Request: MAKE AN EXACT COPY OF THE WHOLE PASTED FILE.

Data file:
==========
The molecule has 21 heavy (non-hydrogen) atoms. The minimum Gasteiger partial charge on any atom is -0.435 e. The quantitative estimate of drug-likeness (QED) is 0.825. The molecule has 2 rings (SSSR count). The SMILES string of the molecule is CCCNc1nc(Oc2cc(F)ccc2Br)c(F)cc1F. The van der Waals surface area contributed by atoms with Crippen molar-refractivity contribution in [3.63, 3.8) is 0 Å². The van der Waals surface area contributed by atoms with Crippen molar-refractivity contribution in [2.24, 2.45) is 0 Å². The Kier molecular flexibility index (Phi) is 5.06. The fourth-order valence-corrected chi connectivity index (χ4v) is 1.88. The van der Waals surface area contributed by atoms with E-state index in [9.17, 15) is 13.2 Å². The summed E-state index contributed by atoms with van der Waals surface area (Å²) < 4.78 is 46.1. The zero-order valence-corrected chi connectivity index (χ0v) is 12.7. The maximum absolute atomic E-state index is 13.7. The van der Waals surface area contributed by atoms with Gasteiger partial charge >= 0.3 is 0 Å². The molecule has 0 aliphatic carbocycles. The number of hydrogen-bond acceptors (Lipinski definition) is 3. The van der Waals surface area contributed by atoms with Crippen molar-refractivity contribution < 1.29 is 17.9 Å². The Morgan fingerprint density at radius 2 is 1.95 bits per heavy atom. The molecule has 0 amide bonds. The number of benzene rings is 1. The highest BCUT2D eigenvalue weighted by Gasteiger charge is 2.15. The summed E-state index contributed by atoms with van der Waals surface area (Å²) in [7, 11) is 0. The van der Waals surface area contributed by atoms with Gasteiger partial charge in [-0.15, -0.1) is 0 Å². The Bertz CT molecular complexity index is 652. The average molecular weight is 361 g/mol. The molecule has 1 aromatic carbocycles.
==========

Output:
The molecule has 21 heavy (non-hydrogen) atoms. The minimum Gasteiger partial charge on any atom is -0.435 e. The quantitative estimate of drug-likeness (QED) is 0.825. The molecule has 2 rings (SSSR count). The SMILES string of the molecule is CCCNc1nc(Oc2cc(F)ccc2Br)c(F)cc1F. The van der Waals surface area contributed by atoms with Crippen molar-refractivity contribution in [3.63, 3.8) is 0 Å². The van der Waals surface area contributed by atoms with Crippen molar-refractivity contribution in [2.24, 2.45) is 0 Å². The Kier molecular flexibility index (Phi) is 5.06. The fourth-order valence-corrected chi connectivity index (χ4v) is 1.88. The van der Waals surface area contributed by atoms with E-state index in [9.17, 15) is 13.2 Å². The summed E-state index contributed by atoms with van der Waals surface area (Å²) < 4.78 is 46.1. The zero-order valence-corrected chi connectivity index (χ0v) is 12.7. The maximum absolute atomic E-state index is 13.7. The van der Waals surface area contributed by atoms with Gasteiger partial charge >= 0.3 is 0 Å². The molecule has 0 aliphatic carbocycles. The number of hydrogen-bond acceptors (Lipinski definition) is 3. The van der Waals surface area contributed by atoms with Crippen molar-refractivity contribution < 1.29 is 17.9 Å². The Morgan fingerprint density at radius 2 is 1.95 bits per heavy atom. The molecule has 0 amide bonds. The number of benzene rings is 1. The highest BCUT2D eigenvalue weighted by Gasteiger charge is 2.15. The summed E-state index contributed by atoms with van der Waals surface area (Å²) in [7, 11) is 0. The van der Waals surface area contributed by atoms with Gasteiger partial charge in [-0.15, -0.1) is 0 Å². The Bertz CT molecular complexity index is 652. The average molecular weight is 361 g/mol. The molecule has 1 aromatic carbocycles.